Clam by Mary Oliver
MARGINALIA • SKIP TO THE POEM
And oh, you’re gonna lean on your friends, and oh, you did it again. That line’s been playing over and over in my mind as I find myself window shopping alone the other day. It’s from Lean by VHS Afternoon. There’s noise all around me as people do their last-minute gift hunting. There’s an overlap of Christmas songs from various shops trying to outdo one another. But that tune’s in my head, surprisingly. And what’s more, I am outside, walking and losing myself in the crowd, and not minding it one bit. For about half an hour I forgot about the weight of grief, I forgot about what I’ve lost, I forgot the little corners of myself that hurt.
I suppose I really did it again. Leaned on my friends, I mean. Leaned towards vulnerability. Leaned forward and kept moving, even if what I really wanted sometimes was to pull away from the light and refuse to open.
Today I am at my parents’ house and it’s been awhile since I’ve been here last. There’s a certain nostalgia at returning to the place where I grew up, but there’s also a threshold I’ve crossed somehow, and I knew the minute the front door opened that I’m only visiting. This is no longer my home—and can you believe the comfort that washed over me? It meant I’m free of this place, which have brought me so much pain and despair, and that I’ve made a home for myself away from here. Years ago I thought I’d never be able to leave and I thought that was the end. And yet. And yet.
Quite unintentionally, I am a buffoon, says another line in the song. A fool, a girl, a gullible dolt—things I used to call myself. I was in my twenties then and thought I’d never find answers, that it will only ever be question after question. How was I to know that sometimes it’s the asking that matters.
Quite intentionally, I’ve tried a few times to leave this earth. Last year around this time it was very difficult. I told myself: the days pass. The universe turns. What are we but specks of dust rotating with the axis. What else can I do but try very hard not to die this time.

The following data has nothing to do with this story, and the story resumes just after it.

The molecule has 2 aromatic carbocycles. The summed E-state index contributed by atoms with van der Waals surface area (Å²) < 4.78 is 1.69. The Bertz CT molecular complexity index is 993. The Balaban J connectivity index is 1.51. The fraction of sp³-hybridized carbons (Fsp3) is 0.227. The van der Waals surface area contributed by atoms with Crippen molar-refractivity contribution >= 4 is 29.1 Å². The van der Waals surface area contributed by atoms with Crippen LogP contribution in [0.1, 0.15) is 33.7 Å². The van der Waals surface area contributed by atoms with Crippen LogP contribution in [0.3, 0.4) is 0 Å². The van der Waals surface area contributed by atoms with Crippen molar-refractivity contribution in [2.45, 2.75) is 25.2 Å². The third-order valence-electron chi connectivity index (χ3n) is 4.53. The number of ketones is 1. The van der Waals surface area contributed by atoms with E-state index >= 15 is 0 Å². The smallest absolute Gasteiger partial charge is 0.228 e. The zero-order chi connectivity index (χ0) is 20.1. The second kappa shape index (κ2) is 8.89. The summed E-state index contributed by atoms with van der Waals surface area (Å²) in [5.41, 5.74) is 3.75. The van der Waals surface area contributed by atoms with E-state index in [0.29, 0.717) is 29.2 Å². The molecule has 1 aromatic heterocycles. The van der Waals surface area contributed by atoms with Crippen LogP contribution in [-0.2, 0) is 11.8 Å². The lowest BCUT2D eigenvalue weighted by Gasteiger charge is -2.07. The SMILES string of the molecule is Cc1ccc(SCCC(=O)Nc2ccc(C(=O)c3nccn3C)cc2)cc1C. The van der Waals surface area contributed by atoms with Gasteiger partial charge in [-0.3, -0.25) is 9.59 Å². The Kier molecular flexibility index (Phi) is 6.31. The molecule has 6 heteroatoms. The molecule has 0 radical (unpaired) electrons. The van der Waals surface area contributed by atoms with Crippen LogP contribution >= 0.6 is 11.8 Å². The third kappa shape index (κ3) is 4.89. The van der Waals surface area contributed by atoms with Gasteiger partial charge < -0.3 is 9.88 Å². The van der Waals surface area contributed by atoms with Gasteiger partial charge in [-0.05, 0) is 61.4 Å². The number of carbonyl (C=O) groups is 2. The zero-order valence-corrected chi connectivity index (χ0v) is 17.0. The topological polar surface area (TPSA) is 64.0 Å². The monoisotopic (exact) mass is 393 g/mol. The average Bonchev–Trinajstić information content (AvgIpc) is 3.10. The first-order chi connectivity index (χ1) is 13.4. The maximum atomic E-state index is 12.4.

Merry Christmas to you and yours. I am sending you so much love.
Each one is a small life, but sometimes long, if its
place in the universe is not found out. Like us, they
have a heart and a stomach; they know hunger, and
probably a little satisfaction too. Do not mock them
for their gentleness, they have a muscle that loves
being alive. They pull away from the light. They pull
down. They hold themselves together. They refuse to
But sometimes they lose their place and are tumbled
shoreward in a storm. Then they pant, they fill
with sand, they have no choice but must open the
smallest crack. Then the fire of the world touches
them. Perhaps, on such days, they too begin the
terrible effort of thinking, of wondering who, and
what, and why. If they can bury themselves again in
the sand they will. If not, they are sure to perish,
though not quickly. They also have resources beyond
the flesh; they also try very hard not to die.
This poem appeared in What Do We Know: Poems and Prose Poems by Mary Oliver, published by Da Capo Press, 2003. Shared here with profound gratitude.
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Thank you for being here all these years—and into the future—as I hold poets to the light.
Exactly what I want to see right and read right now. Happy holidays, T.
Thank you, my friend. I hope you had a lovely holidays as well.